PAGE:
These three questions are hopeful and assume, rightly, that there IS a strategy that will work for you. You may not guess at the right one the first time. The first few you try may need adapting. That’s certainly no reason to give up or assume you’ll never get there. It’s just proof that owning a brain is hard work!

When you ask questions and feel curious, the natural reaction in your brain is to think of solutions. Your brain doesn’t like lose ends and hates to feel wrong. Don’t accept, “I don’t know” from your kid or your own brain. Keep pushing and maybe rewording or getting more specific in your questions. Your brain will grow tired of pushing back and will give you something.

Solutions feel better than hopelessness. Even if you’re not sure they’ll work or can’t yet visualize their actualization. Questioning your challenges will help you see them in new light and help you open up to strategies. It’s the key to  getting through the noise about how much today’s schools are struggling.

Try it this week: Massage your perspective by owning that it sucks and then ask questions of the problem you’d like to solve.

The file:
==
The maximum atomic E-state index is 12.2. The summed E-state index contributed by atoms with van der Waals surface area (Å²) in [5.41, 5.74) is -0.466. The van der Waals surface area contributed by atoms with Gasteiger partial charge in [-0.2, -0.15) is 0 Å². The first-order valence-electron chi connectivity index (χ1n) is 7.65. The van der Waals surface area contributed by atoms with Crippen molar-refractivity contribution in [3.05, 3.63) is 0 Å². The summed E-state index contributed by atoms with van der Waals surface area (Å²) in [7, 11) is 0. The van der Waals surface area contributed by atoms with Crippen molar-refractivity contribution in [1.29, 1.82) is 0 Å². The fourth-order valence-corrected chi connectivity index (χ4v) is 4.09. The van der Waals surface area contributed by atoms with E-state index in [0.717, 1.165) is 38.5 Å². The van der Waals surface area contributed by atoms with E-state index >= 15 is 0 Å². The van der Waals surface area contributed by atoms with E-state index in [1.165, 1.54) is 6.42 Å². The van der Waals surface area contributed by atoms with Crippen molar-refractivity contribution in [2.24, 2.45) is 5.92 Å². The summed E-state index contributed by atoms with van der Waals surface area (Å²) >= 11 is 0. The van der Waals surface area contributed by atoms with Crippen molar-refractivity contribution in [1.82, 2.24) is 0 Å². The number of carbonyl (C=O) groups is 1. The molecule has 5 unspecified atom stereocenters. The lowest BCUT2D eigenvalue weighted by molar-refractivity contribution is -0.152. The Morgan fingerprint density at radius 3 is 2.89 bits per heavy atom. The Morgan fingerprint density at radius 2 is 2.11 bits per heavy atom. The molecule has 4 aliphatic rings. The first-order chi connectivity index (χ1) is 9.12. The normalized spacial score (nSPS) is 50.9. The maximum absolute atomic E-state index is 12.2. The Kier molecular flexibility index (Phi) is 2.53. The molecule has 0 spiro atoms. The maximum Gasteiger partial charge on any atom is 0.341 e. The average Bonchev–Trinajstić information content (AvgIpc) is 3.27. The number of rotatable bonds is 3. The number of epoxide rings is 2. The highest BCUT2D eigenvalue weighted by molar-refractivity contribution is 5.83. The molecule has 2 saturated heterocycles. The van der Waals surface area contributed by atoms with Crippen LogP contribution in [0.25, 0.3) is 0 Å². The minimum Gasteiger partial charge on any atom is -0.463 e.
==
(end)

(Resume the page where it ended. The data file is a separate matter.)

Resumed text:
1. What could be causing or keeping this problem pattern?

2. What strategies could I try to improve this problem?

3. How will I remember to use the strategies and celebrate my success?

Time for this week’s pep talk:

Hey, kid!

Back to the school building, yeah? I imagine it’s like lots of stuff in life: a mix of awesome and terrible, with a baseline of boring have-to’s hanging out in the back of your brain. Not to worry, though. You got this!

Today, your grown up got a little taste of the long, long list of things you’re working on at school. No, not solving equations with variables, but, instead all the invisible studenting you do behind the scenes, like packing your backpack and dealing with boring times. They’ve got a better understanding of why your brain is so tired at the end of each day, and they’ve got a new perspective to bring to you: